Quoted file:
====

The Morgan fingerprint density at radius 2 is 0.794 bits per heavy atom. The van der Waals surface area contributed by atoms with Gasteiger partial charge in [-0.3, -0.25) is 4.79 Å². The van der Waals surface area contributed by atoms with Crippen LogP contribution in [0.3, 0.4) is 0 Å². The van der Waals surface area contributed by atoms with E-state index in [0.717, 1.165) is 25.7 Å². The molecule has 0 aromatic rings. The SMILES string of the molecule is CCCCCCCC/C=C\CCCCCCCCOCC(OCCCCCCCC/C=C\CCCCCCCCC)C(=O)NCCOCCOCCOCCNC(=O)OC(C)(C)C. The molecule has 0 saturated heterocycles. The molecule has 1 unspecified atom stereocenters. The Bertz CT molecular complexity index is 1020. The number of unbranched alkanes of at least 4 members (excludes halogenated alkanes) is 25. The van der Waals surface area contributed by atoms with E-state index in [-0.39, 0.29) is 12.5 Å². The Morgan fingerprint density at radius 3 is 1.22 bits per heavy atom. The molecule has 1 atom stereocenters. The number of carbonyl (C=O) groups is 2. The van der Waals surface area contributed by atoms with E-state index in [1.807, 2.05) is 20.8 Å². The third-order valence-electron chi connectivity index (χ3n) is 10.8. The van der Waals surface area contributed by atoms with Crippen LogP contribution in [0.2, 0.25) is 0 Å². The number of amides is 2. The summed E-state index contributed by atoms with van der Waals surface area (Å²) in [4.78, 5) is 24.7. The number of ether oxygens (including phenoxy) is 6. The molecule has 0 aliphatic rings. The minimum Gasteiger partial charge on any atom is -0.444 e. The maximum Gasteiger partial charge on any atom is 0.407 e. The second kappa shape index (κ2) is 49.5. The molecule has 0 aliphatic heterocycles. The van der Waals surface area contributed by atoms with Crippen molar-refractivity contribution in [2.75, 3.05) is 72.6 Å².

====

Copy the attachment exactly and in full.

The Morgan fingerprint density at radius 2 is 0.794 bits per heavy atom. The van der Waals surface area contributed by atoms with Gasteiger partial charge in [-0.3, -0.25) is 4.79 Å². The van der Waals surface area contributed by atoms with Crippen LogP contribution in [0.3, 0.4) is 0 Å². The van der Waals surface area contributed by atoms with E-state index in [0.717, 1.165) is 25.7 Å². The molecule has 0 aromatic rings. The SMILES string of the molecule is CCCCCCCC/C=C\CCCCCCCCOCC(OCCCCCCCC/C=C\CCCCCCCCC)C(=O)NCCOCCOCCOCCNC(=O)OC(C)(C)C. The molecule has 0 saturated heterocycles. The molecule has 1 unspecified atom stereocenters. The Bertz CT molecular complexity index is 1020. The number of unbranched alkanes of at least 4 members (excludes halogenated alkanes) is 25. The van der Waals surface area contributed by atoms with E-state index in [-0.39, 0.29) is 12.5 Å². The Morgan fingerprint density at radius 3 is 1.22 bits per heavy atom. The molecule has 1 atom stereocenters. The number of carbonyl (C=O) groups is 2. The van der Waals surface area contributed by atoms with E-state index in [1.807, 2.05) is 20.8 Å². The third-order valence-electron chi connectivity index (χ3n) is 10.8. The van der Waals surface area contributed by atoms with Crippen LogP contribution in [0.2, 0.25) is 0 Å². The number of amides is 2. The summed E-state index contributed by atoms with van der Waals surface area (Å²) in [4.78, 5) is 24.7. The number of ether oxygens (including phenoxy) is 6. The molecule has 0 aliphatic rings. The minimum Gasteiger partial charge on any atom is -0.444 e. The maximum Gasteiger partial charge on any atom is 0.407 e. The second kappa shape index (κ2) is 49.5. The molecule has 0 aliphatic heterocycles. The van der Waals surface area contributed by atoms with Crippen molar-refractivity contribution in [2.75, 3.05) is 72.6 Å².